FWith such easy access from the UK by road or Eurostar, Lille (59 Nord, Hauts de France) is a must to visit all year, and remains one of my favourite winter weekends. The combination of modern shopping malls and the nearby Vieux Lille (old town) offer something for everyone.
Key annual events:
Where to stay?
Lille has many hotels at all levels of price and luxury.Hotel des Tours in the middle of the attractive Old Town or Le Brueghel very French and centrally situated in a quiet, pedestrian area near the station.
In the heart of the Old Town (Vieux Lille) is the comfortable Hotel Mercure Lille Centre Vieux Lille.
For more info and to check availabilty at this Vieux Lille hotel see Mercure Lille Centre
Hotel L’Arbre Voyageur – 4star hotel in what used to be the Polish Embassy!
Where to eat – recommended Again there is no shortage of eateries in Lille offering cuisines both local and international.
Two favourites, one for meat, the other for fish are l’Assiette du Marché (market plate) in rue de la Monnaie in Vieux Lille and L’Écume des Mers (sea spume) in rue des Pas close to the Grand Place. Both offer high quality dishes with excellent service.
Where to eat – gourmet
Without doubt the finest dining experience in Lille must be l’Huitrière (oystery) on the edge of Vieux Lille (3 rue des Chats Bossus) – superb art deco setting and top notch fish (oysters, lobsters, turbot etc) – certainly not cheap but a gastronomic delight! 4 Michelin knives and forks. You can also window shop (and buy) fresh fish and other delicacies in the front of the building.
Where to eat – value for money
Le Pot Beaujolais in Rue Pierre Mauroy, a typical Bistro with authentic French dishes.
There are plenty of more modest restaurants in Lille to suit all pockets
Local wine/drink –
The proximity of Belgium ensures that Beer is a local favourite. Many bars offer a wide range of interesting beers from Northern France, Belgium and beyond – and there are numerous micro-breweries in the centre of Lille such as Les 3 Brasseurs (3 brewers) in place de la Gare opposite Lille Flandres railway station.
Fish features strongly in this Flemish part of France – Moules Frites (Mussels and Chips) is probably the most familiar local specialty – others not so recognisable – Carbonnade flamande (small chunks of beef stewed in beer), waterzoï (poultry or fish in a creamy sauce, served with baby vegetables) and potjevleesch (literally “small potted meat”, a white meat terrine in aspic).
The Wazemmes Market in place de la Nouvelle Aventure takes place on Tuesday, Thursday and Sunday mornings with food, flowers, fabrics and exotic products. One of the largest markets in France, it can also be one of the liveliest (up to 50,000 visitors some Sundays). Colourful, with a “Soho” atmosphere, you’ll often hear an accordion being played.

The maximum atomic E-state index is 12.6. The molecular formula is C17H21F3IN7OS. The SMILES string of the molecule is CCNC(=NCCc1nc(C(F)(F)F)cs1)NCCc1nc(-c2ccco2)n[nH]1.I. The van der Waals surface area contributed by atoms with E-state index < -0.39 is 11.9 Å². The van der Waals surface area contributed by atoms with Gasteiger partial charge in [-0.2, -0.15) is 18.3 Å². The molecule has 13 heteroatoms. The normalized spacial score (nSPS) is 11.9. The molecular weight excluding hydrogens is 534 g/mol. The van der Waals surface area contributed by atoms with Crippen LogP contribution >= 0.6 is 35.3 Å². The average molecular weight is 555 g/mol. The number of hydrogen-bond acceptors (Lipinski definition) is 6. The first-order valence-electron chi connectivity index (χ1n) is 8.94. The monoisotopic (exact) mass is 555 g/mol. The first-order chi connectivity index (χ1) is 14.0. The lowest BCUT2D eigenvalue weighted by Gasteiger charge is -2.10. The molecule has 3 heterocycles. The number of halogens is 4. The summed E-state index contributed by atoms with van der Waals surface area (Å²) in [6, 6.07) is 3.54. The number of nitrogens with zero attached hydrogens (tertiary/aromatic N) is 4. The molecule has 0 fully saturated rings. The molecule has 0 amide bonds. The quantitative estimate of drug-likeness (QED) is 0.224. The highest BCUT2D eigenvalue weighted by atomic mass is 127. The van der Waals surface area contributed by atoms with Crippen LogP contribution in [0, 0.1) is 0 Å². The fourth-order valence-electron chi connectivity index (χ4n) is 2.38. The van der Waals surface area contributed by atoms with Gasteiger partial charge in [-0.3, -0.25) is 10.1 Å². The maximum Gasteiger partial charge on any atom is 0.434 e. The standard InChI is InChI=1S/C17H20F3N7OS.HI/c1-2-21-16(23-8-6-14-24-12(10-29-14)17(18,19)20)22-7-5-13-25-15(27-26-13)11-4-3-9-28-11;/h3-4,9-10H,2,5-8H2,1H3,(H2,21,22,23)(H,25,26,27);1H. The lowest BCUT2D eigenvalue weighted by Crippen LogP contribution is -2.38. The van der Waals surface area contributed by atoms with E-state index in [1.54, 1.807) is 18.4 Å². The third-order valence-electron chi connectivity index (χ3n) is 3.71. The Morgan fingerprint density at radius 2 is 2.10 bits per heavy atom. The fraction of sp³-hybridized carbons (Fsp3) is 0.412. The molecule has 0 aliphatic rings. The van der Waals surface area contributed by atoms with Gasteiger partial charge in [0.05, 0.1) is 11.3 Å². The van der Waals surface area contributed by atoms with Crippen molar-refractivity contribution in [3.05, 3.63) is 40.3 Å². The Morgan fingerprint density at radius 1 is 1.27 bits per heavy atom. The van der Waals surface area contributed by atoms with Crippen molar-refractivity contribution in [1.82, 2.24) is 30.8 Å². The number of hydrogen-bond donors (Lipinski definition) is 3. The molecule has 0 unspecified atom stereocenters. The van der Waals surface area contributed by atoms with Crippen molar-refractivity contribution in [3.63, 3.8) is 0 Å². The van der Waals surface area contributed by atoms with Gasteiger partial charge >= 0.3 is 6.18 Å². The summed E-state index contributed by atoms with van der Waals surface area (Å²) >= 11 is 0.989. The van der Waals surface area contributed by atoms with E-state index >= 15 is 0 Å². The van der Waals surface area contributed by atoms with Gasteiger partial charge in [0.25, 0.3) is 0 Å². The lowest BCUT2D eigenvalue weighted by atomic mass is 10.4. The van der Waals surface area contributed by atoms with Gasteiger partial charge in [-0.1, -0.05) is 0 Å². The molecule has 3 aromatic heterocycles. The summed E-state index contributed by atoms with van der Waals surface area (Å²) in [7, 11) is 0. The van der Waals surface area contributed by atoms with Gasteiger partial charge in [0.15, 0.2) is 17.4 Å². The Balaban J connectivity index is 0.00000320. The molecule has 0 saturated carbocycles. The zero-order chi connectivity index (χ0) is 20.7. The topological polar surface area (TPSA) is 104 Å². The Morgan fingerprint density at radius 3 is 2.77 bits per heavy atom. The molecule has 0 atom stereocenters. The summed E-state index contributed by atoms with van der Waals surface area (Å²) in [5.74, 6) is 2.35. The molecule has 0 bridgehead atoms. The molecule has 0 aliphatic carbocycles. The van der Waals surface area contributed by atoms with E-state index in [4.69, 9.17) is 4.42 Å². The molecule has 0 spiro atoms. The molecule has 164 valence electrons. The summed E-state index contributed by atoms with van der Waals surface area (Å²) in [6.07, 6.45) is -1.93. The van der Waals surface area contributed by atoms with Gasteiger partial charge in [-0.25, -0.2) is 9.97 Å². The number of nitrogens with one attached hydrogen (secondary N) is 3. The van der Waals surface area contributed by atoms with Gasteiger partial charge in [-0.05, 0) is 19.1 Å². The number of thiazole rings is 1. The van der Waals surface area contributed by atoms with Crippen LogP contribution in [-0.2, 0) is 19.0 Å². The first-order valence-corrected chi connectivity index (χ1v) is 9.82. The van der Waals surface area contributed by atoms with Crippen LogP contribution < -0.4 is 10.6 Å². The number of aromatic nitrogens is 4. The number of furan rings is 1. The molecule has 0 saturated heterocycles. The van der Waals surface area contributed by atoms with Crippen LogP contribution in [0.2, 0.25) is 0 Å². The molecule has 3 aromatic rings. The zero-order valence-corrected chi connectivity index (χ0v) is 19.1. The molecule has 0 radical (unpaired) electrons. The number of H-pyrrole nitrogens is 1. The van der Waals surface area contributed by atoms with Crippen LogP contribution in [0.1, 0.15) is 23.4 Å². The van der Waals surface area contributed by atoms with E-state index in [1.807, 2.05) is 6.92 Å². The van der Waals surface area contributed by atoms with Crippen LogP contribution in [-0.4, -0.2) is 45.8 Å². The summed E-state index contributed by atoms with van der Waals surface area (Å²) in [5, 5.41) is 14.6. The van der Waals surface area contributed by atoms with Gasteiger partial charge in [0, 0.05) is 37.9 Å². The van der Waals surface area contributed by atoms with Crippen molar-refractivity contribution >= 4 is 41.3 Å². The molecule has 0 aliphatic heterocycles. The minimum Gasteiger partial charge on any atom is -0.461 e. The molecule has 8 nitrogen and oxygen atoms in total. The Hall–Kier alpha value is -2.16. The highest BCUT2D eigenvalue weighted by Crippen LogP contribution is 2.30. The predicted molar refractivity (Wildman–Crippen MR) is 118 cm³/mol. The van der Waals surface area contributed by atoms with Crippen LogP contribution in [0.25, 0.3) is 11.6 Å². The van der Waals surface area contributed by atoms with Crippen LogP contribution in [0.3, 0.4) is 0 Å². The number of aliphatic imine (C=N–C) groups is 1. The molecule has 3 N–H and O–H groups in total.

No shortage of shopping opportunies in the City Centre – with several malls – e.g. the Euralille mall near the stations and may interesting small shops in the old town. For fine food shopping the Meert Café and Patisserie on rue Esquermoise home of the Meert Waffle, and Philippe Olivier in rue du Cure St Etienne) for an excellent selection of bread and pastries.
Vieux Lille, the Grand Place. the Chambre de Commece, the Hotel de Ville and the fine flemish buildings around the Place du Theatre.
A bit of culture: The Palais des Beaux Arts in place de la Republique houses prestigious collections of European painting (Rubens, Van Dyck, Goya, Delacroix…) and offers some peace away from the bustle and rumble of the city centre.
For a walk: For all that it is big modern city, it is worth a stroll around Vauban Citadelle, just a short walk beyond the city centre. This impressive star-shaped castle on rue Vauban was built by Napoleon’s military archictect in the 17th century. As it is still used as a military barracks, you need to check with the local tourist office for those dates when it is open to the public. But there is the Vauban garden which the public can access at all times for a stroll.
For the children: Bring the children for the annual Christmas market when the Grand Place is transformed into a snowy Cavern with twinking lights and a Carousel – plus a busy Christmas market in nearby Place Rihour -full of seasonal cheer. (mid November – 31 December)
Or take the Eurostar to Lille with Rail Europe
Transpole offers a comprehensive public transport network with a modern Metro system and 2 tram lines which cross the city centre and serve both railway stations. However most of the main points of interest are within walking distance of the city centre.
Staying longer?:The city is close to many of the First World War battlegrounds – e.g. Ypres and Paschendaele just over the border. Brussels and Waterloo are a bit further – and a favourite of mine is the art deco swimming pool at Tourcoing (part of the Lille conurbation) La Piscine – converted into an impressive Museum of Art and Industry – and it is on the Metro line about 40 minutes from Lille City Centre.
When to go?
Lively throughout the year, but you might consider:
every year in early September – the biggest flea market in Europe which runs across a weekend in early September each year with 100 km of stands, 10,000 vendors and 1 to 2 million visitors! – but beware that the City gets very busy and the traffic is impossible on the Braderie weekend.
of the independent winegrowers (Vignerons Independents) which is held mid-November with the opportunity to taste and buy from winemakers from all across France – dates
Tourcoing Jazz Festival October – see tourcoing-jazz-festival.com
Circus Festival (La Grande Fête Lilloise du Cirque) – see www.cirque-lille.fr/